Abercrombie & Fitch, Kohl’s, American Eagle, Gap and Ralph Lauren are reporting earnings next week and could reveal further consumer sentiment.
Inflation and interest rates both remain headwinds in household spending along with “softening but solid job and wage gains, declining household wealth due to falling home values and stock prices, and a weakening in home-related purchases as the housing market contracts,” said Gus Faucher, chief economist at PNC. “In addition, consumers bought a lot of goods in the early stages of the pandemic recovery, leaving less need to purchase goods now.”
Retail sales are expected to decline even more as the labor market “continues to soft and as interest rates remain elevated, and then decline later this year as the U.S. economy enters into a mild recession,” he said.
Sales in the retail sector are expected to improve in 2024 as the Federal Reserve starts to lower interest rates and an economic recovery starts, Faucher said.
Consumer Sentiment Weakening
Consumers feel worse about the outlook on the economy and have started to spend less money on food and clothing as inflation concerns remain, the Federal Reserve Bank of New York said in its survey on May 12.
Sentiment about the economy fell to 57.7 in May, marking a six-month low in May.
While inflation has declined, some, consumers fear that it is here to stay. Medium-to-long term inflation expectations recently reached a 12-year high, Shannon Seery, an economist at Wells Fargo Economics wrote in a May 12 report.
Inflation declined to the slowest pace in two years last month. The headline consumer price index for the month of April was estimated to have risen 4.9% from last year, according to the Bureau of Labor Statistics, down from the 5% pace recorded in March and the first dip below 5% in at least two years.
“Measures of consumer optimism have remained under pressure since the start of the pandemic amid a lingering uncertainty,” she wrote. “We suspect there are multiple things currently weighing on the mood, such as higher interest rates, still-high inflation and growing concern over the debt ceiling.”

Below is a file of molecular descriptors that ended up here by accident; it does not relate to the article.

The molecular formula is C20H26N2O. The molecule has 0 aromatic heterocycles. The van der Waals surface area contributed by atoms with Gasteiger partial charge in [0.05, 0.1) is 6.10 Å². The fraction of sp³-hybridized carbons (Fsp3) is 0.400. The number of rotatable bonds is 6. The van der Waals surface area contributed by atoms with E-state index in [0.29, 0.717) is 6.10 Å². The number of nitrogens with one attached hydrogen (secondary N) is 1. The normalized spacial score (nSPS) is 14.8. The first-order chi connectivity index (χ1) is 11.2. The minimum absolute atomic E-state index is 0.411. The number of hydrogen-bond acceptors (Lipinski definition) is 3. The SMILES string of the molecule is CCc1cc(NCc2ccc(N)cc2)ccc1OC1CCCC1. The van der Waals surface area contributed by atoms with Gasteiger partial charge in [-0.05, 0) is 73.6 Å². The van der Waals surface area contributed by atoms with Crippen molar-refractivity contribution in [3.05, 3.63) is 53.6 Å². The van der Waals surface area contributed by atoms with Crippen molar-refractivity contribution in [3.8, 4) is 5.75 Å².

Consumers are relying on their credit cards and installment loans again to pay bills each month as balances for both types of debt reached record- or near-record highs.
Balances for credit cards in the U.S. reached $917 billion in the first quarter, almost a 20% increase year-over-year as consumers struggle to pay their bills with higher inflation rates and interest rates, according to TransUnion’s latest report examining consumer spending during the first quarter that was published on May 11.
“As inflation rose to near 40-year high levels, many consumers have used credit to help manage their budgets, leading to record- or near-record high balances,” said Michele Raneri, vice president of U.S. research and consulting at TransUnion.
Sentiment among consumers could continue to be weak as repayment for federal student loans could start as soon as August “if the debt relief program has not been implemented and the litigation has not been resolved,” said Federal Student Aid, a part of the U.S. Department of Education. The Supreme Court must issue a ruling by June 30, which means the clock for payments and interest could start within a few months.